All you need to know about the violence that marred the Koregaon-Bhima battle anniversary

Last Updated: Tue, Jan 02, 2018 16:58 hrs
Bhima Koregaon anniversary

Mumbai: The usually peacefully celebrations at the Bhima Koregaon village every year to commemorate the battle of 1818, took an unusual violent turn on January 1. The history of 200 years is seen a metaphor of Dalit triumph against the caste-based tyranny during the Peshwa rule.

The violence in Pune on Monday resulted in the death of one and vandalising of several vehicles that were stranded on the Pune highway for hours. Violent reactions were also reported from Aurangabad and other parts of the state. NCP supremo Sharad Pawar and the Congress have alleged the role of right-wing organisations in the violence, calling it a pre-meditated attack.

What is the battle of Bhima Koregaon?

The Battle of Bhima Koregaon was fought on January 1, 1818. The army of British East India Company, which had a large contingent of Dalit Mahars, had defeated the Peshwa faction of the Maratha Confederacy.

Some Dalit leaders and thinkers view it as a victory of oppressed classes over the upper-caste establishment of those times.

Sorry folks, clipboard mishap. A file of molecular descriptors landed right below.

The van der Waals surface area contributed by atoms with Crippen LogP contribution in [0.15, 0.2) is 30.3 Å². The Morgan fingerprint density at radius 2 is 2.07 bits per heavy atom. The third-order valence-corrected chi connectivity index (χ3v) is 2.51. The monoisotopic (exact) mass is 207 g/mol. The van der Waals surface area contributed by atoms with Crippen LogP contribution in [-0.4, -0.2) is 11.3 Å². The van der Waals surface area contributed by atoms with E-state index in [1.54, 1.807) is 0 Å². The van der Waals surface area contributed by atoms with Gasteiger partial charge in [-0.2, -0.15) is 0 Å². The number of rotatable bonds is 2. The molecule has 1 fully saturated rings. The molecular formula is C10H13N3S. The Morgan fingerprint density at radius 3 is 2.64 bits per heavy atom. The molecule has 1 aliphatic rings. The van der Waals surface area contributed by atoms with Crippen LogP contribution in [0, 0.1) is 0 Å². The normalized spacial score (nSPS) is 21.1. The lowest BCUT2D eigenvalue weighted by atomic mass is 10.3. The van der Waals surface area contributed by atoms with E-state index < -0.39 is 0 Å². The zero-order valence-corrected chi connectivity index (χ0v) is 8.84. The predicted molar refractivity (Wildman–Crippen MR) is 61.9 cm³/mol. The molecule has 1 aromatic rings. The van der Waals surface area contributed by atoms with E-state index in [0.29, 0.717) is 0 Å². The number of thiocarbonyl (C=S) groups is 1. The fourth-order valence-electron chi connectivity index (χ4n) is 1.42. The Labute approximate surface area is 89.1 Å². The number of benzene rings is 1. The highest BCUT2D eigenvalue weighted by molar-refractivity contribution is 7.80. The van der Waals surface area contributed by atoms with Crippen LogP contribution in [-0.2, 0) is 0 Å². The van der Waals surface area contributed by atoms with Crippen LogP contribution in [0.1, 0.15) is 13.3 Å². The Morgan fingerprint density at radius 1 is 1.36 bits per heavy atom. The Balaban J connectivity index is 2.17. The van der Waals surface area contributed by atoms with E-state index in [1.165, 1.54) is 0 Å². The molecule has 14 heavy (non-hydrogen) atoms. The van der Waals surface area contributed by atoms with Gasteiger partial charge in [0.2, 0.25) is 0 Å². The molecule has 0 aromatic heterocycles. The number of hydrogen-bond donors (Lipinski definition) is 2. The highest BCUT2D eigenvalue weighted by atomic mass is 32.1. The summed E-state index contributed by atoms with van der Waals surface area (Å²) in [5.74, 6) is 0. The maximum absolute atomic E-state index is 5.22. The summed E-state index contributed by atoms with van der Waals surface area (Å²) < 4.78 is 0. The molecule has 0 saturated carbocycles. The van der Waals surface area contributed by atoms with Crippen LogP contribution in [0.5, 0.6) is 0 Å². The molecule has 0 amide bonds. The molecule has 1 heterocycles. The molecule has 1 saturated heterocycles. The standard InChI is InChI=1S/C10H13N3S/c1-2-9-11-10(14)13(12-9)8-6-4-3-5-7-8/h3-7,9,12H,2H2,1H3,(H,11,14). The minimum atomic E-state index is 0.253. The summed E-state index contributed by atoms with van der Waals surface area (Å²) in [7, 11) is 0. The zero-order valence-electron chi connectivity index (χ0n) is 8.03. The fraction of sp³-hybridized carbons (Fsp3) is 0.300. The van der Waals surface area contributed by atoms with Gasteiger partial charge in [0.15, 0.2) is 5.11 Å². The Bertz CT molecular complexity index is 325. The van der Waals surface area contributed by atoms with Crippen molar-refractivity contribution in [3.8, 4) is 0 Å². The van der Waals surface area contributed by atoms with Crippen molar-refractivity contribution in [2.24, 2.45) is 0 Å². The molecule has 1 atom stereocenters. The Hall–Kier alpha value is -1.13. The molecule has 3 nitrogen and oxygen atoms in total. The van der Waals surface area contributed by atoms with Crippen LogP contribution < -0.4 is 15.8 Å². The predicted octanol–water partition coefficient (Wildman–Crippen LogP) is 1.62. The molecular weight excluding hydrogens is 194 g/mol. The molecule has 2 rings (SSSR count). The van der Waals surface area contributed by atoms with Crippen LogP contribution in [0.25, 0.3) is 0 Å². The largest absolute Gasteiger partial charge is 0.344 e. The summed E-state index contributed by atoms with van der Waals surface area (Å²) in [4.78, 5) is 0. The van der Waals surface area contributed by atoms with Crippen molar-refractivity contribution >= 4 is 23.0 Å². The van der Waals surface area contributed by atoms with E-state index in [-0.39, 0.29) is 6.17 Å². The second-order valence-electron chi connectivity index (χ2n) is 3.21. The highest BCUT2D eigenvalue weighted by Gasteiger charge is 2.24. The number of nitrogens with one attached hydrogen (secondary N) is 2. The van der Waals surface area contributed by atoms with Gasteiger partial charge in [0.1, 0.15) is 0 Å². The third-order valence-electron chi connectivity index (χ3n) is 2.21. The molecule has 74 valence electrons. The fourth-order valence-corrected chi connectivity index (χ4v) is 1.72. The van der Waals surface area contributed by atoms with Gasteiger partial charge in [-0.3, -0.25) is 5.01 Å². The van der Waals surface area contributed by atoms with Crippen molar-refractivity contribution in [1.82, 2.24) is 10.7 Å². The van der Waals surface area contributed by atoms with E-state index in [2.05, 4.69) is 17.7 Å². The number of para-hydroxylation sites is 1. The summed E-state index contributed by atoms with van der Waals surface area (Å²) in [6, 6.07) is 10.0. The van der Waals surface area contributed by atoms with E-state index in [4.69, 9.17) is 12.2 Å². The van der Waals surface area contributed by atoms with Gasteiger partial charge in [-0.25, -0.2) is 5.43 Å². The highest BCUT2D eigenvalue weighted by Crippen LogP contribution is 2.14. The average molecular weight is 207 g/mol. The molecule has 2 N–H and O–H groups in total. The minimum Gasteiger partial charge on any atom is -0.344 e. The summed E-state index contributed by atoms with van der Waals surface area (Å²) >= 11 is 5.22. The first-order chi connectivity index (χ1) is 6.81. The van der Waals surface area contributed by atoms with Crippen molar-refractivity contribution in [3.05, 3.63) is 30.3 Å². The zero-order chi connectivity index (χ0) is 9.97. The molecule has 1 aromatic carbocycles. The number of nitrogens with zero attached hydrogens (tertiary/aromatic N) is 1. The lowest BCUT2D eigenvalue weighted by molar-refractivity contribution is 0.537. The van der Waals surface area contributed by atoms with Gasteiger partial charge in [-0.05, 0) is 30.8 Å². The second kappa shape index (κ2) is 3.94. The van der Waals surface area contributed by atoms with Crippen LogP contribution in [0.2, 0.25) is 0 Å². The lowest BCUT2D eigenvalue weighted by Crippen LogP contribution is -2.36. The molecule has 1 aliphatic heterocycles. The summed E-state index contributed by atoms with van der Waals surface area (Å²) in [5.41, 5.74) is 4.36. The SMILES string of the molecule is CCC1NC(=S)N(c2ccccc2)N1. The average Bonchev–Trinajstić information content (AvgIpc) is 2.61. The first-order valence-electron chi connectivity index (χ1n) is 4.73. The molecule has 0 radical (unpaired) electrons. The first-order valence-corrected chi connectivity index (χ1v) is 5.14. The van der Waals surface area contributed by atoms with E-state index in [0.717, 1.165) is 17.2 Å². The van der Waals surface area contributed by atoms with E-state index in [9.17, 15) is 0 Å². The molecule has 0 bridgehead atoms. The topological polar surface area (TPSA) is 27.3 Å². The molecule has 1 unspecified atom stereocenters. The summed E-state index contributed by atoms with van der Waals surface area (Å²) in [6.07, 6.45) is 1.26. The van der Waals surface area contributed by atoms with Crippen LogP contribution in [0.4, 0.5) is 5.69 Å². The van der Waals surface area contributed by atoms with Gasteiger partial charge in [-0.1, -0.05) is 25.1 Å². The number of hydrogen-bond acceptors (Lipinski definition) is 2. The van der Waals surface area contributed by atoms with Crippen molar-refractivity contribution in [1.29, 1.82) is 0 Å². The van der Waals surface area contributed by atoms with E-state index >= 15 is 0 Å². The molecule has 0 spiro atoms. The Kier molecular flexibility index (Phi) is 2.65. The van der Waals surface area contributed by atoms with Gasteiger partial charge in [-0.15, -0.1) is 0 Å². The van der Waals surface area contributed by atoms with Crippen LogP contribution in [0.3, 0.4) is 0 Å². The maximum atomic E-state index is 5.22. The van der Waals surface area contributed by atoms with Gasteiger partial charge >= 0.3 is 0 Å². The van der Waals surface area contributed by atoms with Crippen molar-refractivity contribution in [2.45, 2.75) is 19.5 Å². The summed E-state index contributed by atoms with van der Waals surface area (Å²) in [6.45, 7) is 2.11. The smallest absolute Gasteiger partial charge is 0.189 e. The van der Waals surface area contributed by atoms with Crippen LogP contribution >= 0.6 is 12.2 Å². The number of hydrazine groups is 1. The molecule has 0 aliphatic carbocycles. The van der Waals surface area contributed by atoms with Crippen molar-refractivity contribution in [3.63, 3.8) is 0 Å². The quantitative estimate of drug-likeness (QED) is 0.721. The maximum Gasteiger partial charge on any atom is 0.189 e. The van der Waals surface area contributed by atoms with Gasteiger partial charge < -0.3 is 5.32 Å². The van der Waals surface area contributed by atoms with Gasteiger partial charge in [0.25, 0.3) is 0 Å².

The 28,000-strong Marathas, led by Peshwa Baji Rao II intended to attack Pune. On their way, they were met by an 800-strong Company force that was on its way to reinforce the British troops in Pune.

The Peshwa dispatched around 2,000 soldiers to attack the Company force stationed in Koregaon. Led by Captain Francis Staunton, the Company troops defended their position for nearly 12 hours. The Marathas ultimately withdrew, fearing the arrival of a larger British force led by General Joseph Smith.

The Company troops of Indian origin included predominantly Mahar Dalit soldiers belonging to the Bombay Native Infantry, and therefore Dalit activists regard the battle as a heroic episode in Dalit history.

Every year the community travels to Koregaon Bhima to celebrate the victory over Peshwas. Being the 200th anniversary this year, a larger crowd came down for celebrations on Monday.

However, some right-wing groups in Pune had expressed opposition to celebration of the `British' victory. The protests soon turned violence, including stone-pelting and vandalism. ​Follow live updates on Monday's Bhima-Koregaon clashes

Twenty-eight-year-old Rahul Fatangale died in the violence and three were injured, according to the police. Prvate and public vehicles were torched. The violence also affected traffic on the Pune expessway and rail line crossing through the region.

The police said that the situation was under control.

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